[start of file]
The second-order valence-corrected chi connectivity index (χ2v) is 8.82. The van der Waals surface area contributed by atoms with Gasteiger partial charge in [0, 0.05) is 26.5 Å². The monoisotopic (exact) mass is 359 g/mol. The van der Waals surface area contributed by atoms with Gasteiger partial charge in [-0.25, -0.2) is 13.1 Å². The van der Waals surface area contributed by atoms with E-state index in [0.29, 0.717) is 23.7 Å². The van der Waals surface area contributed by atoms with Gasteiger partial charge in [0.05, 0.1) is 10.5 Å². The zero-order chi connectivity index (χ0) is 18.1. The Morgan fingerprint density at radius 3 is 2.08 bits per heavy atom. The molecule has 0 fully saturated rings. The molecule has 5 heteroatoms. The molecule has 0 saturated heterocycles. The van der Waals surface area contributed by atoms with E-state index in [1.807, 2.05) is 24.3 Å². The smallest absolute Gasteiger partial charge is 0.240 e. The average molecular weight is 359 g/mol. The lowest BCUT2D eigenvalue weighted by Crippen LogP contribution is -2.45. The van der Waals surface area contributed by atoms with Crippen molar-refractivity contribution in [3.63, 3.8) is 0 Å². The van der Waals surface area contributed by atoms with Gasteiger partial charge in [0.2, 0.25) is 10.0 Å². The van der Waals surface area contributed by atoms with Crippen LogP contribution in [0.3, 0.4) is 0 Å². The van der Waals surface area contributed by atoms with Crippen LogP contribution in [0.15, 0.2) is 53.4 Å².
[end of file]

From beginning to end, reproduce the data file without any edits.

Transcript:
The second-order valence-corrected chi connectivity index (χ2v) is 8.82. The van der Waals surface area contributed by atoms with Gasteiger partial charge in [0, 0.05) is 26.5 Å². The monoisotopic (exact) mass is 359 g/mol. The van der Waals surface area contributed by atoms with Gasteiger partial charge in [-0.25, -0.2) is 13.1 Å². The van der Waals surface area contributed by atoms with E-state index in [0.29, 0.717) is 23.7 Å². The van der Waals surface area contributed by atoms with Gasteiger partial charge in [0.05, 0.1) is 10.5 Å². The zero-order chi connectivity index (χ0) is 18.1. The Morgan fingerprint density at radius 3 is 2.08 bits per heavy atom. The molecule has 0 fully saturated rings. The molecule has 5 heteroatoms. The molecule has 0 saturated heterocycles. The van der Waals surface area contributed by atoms with E-state index in [1.807, 2.05) is 24.3 Å². The smallest absolute Gasteiger partial charge is 0.240 e. The average molecular weight is 359 g/mol. The lowest BCUT2D eigenvalue weighted by Crippen LogP contribution is -2.45. The van der Waals surface area contributed by atoms with Crippen molar-refractivity contribution in [3.63, 3.8) is 0 Å². The van der Waals surface area contributed by atoms with Gasteiger partial charge in [0.2, 0.25) is 10.0 Å². The van der Waals surface area contributed by atoms with Crippen LogP contribution in [0.3, 0.4) is 0 Å². The van der Waals surface area contributed by atoms with Crippen LogP contribution in [0.15, 0.2) is 53.4 Å².